Mon | Nov 29, 2021

‘Titus’ stays true to character on awards stage

Published:Tuesday | October 22, 2019 | 12:00 AMStephanie Lyew/Gleaner Writer
Prime Minister Andrew Holness (right) greets Glen ‘Titus’ Campbell, OD, at yesterday’s awards ceremony.
Glen ‘Titus’ Campbell is pinned with his insignia by Governor General Sir Patrick Allen.
Glen ‘Titus’ Campbell and Dahlia Harris perform a comedy skit at the the 2007 Actor Boy Awards Presentation and Show, held at the Little Theatre, Tom Redcam Drive, on Tuesday March 27, 2007.
Oliver Samuels (left) and Glen ‘Titus’ Campbell in the 2008 play, ‘River Bottom’.
Glen ‘Titus’ Campbell receives the Order of Distinction in the rank of Officer for his 38 years of outstanding contribution to Jamaican theatre as an actor on stage, in television and film.

Prior to receiving his National Award at King’s House yesterday, actor Glen ‘Titus’ Campbell said that he asked permission to do the official shuffle as he collected the nation’s sixth honour – the Order of Distinction in the rank of Officer.

“I had to stay true to what allowed for me to receive this special honour, but I made it a point of duty to ask the major in charge for permission as I did not want to do anything out of order,” Campbell told The Gleaner following the awards ceremony.

“In fact, after doing the shuffle, the major instructed me to report to work with the army next Monday,” he continued in humouristic fashion.

It has been 38 years since United Kingdom-born Campbell has been consistently representing for Jamaica’s theatre industry, acting as some of the most memorable characters in local plays and on-screen productions, one of which, the Jamaica Broadcasting Corporation television series Titus in Town, earned him his moniker. He had theatre roles in historical productions such as Smile Orange in 1993, State of Emergency in 1996, Breadfruit Kingdom in 1999, Class of ‘73 in 2006, Love Games in 2007, and Matey Chronicles in 2017, and is also part of the cast for the movie Sprinter, officially released last year.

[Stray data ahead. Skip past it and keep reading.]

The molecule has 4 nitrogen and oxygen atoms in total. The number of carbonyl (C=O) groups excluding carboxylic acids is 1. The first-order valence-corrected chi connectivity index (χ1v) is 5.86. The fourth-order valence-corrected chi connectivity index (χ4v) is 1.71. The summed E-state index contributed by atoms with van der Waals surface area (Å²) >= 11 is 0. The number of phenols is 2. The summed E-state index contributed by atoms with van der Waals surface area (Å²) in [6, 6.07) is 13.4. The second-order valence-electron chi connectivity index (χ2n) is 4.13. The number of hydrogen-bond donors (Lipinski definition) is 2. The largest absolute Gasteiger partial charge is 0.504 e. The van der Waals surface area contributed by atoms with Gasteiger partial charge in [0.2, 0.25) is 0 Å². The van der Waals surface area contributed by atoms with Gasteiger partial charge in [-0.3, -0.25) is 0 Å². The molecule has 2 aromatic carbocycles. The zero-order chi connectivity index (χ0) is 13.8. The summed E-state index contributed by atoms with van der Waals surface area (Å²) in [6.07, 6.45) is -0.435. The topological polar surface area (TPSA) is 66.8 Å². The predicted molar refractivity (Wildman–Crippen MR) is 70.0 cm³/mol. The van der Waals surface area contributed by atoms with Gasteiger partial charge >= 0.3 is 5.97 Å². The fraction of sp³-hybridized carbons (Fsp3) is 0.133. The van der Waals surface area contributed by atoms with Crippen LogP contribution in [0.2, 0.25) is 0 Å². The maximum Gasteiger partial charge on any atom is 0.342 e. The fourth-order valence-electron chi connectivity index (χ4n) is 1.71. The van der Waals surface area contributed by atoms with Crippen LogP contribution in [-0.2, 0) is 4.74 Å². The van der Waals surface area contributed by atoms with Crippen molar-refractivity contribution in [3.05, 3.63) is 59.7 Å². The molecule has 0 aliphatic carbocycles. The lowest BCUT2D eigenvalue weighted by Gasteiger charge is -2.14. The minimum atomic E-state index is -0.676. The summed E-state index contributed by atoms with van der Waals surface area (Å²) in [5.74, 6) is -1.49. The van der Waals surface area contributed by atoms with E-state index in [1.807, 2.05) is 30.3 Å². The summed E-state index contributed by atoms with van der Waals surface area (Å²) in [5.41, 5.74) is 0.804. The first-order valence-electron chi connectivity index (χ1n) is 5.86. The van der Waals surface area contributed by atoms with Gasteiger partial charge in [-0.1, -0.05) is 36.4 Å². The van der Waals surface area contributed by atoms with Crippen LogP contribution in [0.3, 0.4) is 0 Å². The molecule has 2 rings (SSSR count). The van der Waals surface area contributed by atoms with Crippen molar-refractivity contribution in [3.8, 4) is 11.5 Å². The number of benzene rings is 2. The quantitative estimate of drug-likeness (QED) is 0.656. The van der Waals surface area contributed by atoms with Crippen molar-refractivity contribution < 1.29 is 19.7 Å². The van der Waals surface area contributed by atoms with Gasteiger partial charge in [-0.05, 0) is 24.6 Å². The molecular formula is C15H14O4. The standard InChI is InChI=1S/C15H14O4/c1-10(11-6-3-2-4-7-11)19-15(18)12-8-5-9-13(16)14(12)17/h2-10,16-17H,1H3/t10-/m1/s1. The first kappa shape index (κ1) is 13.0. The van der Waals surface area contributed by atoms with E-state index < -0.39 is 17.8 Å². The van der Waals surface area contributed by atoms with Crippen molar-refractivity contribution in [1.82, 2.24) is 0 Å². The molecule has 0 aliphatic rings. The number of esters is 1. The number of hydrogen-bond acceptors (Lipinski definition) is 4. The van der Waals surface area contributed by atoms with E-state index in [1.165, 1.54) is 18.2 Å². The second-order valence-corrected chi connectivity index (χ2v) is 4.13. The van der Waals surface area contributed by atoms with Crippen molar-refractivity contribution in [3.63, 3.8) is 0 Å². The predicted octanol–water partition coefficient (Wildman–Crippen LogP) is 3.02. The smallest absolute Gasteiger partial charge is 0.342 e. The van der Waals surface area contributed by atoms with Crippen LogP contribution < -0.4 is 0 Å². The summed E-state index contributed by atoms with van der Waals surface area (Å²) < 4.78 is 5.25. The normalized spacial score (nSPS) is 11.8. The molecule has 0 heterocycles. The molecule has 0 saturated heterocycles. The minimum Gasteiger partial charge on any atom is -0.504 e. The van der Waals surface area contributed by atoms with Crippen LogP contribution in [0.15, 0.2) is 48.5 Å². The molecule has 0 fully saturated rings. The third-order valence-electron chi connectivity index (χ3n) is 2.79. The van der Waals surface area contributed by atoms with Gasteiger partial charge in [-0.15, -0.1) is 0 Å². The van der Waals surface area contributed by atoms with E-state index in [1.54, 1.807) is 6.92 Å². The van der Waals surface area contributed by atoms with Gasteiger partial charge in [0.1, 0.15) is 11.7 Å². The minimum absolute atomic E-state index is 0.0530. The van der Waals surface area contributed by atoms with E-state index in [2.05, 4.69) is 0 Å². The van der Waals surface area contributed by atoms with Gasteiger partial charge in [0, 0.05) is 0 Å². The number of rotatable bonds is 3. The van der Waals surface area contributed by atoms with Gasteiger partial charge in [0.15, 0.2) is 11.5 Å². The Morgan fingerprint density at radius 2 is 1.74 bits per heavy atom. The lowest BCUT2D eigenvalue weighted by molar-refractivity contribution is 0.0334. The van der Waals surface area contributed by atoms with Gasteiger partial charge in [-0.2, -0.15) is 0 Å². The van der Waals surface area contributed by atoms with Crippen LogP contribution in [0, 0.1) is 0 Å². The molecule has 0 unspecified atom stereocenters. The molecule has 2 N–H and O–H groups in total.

Admired as one of the out-of-the-ordinary thespians on local stages, Campbell’s work has been compared to the likes of Oliver Samuels, who was conferred the Order of Distinction in the rank of Commander in 1998 for his work in theatre and as an ambassador to his country.

Esteemed company

Campbell joins the likes of Samuels and other theatre professionals, including Fae Ellington, Leonie Forbes and Patrick Brown who, he said, “have all been an inspiration to me and my career”.

The Order of Distinction comes 20 years after Campbell was presented the Actor Boy Award for Best Actor in a Lead Role in Breadfruit Kingdom, an award that he has been nominated for more time than any other Jamaican actor. He anticipates that the national award will bring more focus to his work and the theatre community.

“Receiving the award makes my work worthwhile, and I am hoping the work that I am doing will not only be recognised especially with the national honour, but help me to reach the younger people in light of theatre arts programmes expanding throughout schools across the island,” he said.